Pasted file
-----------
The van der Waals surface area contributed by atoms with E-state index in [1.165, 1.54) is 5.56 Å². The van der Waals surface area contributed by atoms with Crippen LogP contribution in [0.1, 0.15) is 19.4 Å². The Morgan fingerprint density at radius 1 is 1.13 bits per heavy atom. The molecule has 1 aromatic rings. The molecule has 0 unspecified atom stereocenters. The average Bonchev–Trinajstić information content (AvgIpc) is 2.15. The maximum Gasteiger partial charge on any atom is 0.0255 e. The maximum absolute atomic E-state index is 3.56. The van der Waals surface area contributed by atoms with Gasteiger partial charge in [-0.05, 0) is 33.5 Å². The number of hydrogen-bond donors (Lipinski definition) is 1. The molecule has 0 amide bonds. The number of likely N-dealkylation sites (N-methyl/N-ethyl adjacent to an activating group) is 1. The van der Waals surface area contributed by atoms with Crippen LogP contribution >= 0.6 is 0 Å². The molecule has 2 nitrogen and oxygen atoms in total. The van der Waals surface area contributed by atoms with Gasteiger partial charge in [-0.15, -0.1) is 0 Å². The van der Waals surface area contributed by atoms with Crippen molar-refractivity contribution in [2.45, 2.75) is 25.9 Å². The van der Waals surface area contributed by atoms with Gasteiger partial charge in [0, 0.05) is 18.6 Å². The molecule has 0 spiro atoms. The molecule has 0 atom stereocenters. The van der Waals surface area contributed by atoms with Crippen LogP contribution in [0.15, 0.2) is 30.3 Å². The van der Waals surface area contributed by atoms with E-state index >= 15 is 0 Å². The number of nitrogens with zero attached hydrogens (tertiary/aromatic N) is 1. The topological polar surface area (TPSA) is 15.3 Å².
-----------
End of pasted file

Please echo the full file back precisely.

The van der Waals surface area contributed by atoms with E-state index in [1.165, 1.54) is 5.56 Å². The van der Waals surface area contributed by atoms with Crippen LogP contribution in [0.1, 0.15) is 19.4 Å². The Morgan fingerprint density at radius 1 is 1.13 bits per heavy atom. The molecule has 1 aromatic rings. The molecule has 0 unspecified atom stereocenters. The average Bonchev–Trinajstić information content (AvgIpc) is 2.15. The maximum Gasteiger partial charge on any atom is 0.0255 e. The maximum absolute atomic E-state index is 3.56. The van der Waals surface area contributed by atoms with Gasteiger partial charge in [-0.05, 0) is 33.5 Å². The number of hydrogen-bond donors (Lipinski definition) is 1. The molecule has 0 amide bonds. The number of likely N-dealkylation sites (N-methyl/N-ethyl adjacent to an activating group) is 1. The van der Waals surface area contributed by atoms with Crippen LogP contribution >= 0.6 is 0 Å². The molecule has 2 nitrogen and oxygen atoms in total. The van der Waals surface area contributed by atoms with Gasteiger partial charge in [-0.15, -0.1) is 0 Å². The van der Waals surface area contributed by atoms with Crippen molar-refractivity contribution in [2.45, 2.75) is 25.9 Å². The van der Waals surface area contributed by atoms with Gasteiger partial charge in [0, 0.05) is 18.6 Å². The molecule has 0 spiro atoms. The molecule has 0 atom stereocenters. The van der Waals surface area contributed by atoms with Crippen LogP contribution in [0.15, 0.2) is 30.3 Å². The van der Waals surface area contributed by atoms with E-state index >= 15 is 0 Å². The number of nitrogens with zero attached hydrogens (tertiary/aromatic N) is 1. The topological polar surface area (TPSA) is 15.3 Å².